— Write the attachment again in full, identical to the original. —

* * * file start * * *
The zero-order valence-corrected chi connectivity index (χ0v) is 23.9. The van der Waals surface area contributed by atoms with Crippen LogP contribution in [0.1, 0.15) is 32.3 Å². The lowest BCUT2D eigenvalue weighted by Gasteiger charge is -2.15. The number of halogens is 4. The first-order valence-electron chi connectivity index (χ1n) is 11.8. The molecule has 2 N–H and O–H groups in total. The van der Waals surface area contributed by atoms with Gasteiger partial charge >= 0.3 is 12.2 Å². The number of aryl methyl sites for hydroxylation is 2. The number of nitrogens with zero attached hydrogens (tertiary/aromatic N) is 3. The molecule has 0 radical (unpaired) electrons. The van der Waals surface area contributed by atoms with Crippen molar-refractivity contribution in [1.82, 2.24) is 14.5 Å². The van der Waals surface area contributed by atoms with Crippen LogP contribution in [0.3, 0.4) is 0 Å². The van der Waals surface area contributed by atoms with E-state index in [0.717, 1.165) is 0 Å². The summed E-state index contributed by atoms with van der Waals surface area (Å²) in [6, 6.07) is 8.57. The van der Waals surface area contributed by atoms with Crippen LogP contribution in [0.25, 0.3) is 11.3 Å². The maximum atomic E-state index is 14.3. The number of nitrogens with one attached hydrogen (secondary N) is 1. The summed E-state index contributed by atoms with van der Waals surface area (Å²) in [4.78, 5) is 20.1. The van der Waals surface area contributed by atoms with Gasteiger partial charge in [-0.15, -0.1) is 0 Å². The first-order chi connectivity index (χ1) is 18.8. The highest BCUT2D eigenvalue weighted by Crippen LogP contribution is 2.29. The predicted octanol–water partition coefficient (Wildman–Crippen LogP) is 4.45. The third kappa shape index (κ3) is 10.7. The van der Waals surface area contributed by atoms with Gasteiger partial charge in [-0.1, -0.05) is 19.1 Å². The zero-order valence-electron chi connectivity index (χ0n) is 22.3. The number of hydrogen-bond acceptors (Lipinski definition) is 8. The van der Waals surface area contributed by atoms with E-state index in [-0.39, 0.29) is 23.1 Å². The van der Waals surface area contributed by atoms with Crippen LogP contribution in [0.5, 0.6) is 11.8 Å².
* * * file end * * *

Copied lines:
The zero-order valence-corrected chi connectivity index (χ0v) is 23.9. The van der Waals surface area contributed by atoms with Crippen LogP contribution in [0.1, 0.15) is 32.3 Å². The lowest BCUT2D eigenvalue weighted by Gasteiger charge is -2.15. The number of halogens is 4. The first-order valence-electron chi connectivity index (χ1n) is 11.8. The molecule has 2 N–H and O–H groups in total. The van der Waals surface area contributed by atoms with Gasteiger partial charge >= 0.3 is 12.2 Å². The number of aryl methyl sites for hydroxylation is 2. The number of nitrogens with zero attached hydrogens (tertiary/aromatic N) is 3. The molecule has 0 radical (unpaired) electrons. The van der Waals surface area contributed by atoms with Crippen molar-refractivity contribution in [1.82, 2.24) is 14.5 Å². The van der Waals surface area contributed by atoms with Crippen LogP contribution in [0.3, 0.4) is 0 Å². The van der Waals surface area contributed by atoms with E-state index in [0.717, 1.165) is 0 Å². The summed E-state index contributed by atoms with van der Waals surface area (Å²) in [6, 6.07) is 8.57. The van der Waals surface area contributed by atoms with Crippen LogP contribution in [0.25, 0.3) is 11.3 Å². The maximum atomic E-state index is 14.3. The number of nitrogens with one attached hydrogen (secondary N) is 1. The summed E-state index contributed by atoms with van der Waals surface area (Å²) in [4.78, 5) is 20.1. The van der Waals surface area contributed by atoms with Gasteiger partial charge in [-0.15, -0.1) is 0 Å². The first-order chi connectivity index (χ1) is 18.8. The highest BCUT2D eigenvalue weighted by Crippen LogP contribution is 2.29. The predicted octanol–water partition coefficient (Wildman–Crippen LogP) is 4.45. The third kappa shape index (κ3) is 10.7. The van der Waals surface area contributed by atoms with Gasteiger partial charge in [-0.1, -0.05) is 19.1 Å². The zero-order valence-electron chi connectivity index (χ0n) is 22.3. The number of hydrogen-bond acceptors (Lipinski definition) is 8. The van der Waals surface area contributed by atoms with E-state index in [-0.39, 0.29) is 23.1 Å². The van der Waals surface area contributed by atoms with Crippen LogP contribution in [0.5, 0.6) is 11.8 Å².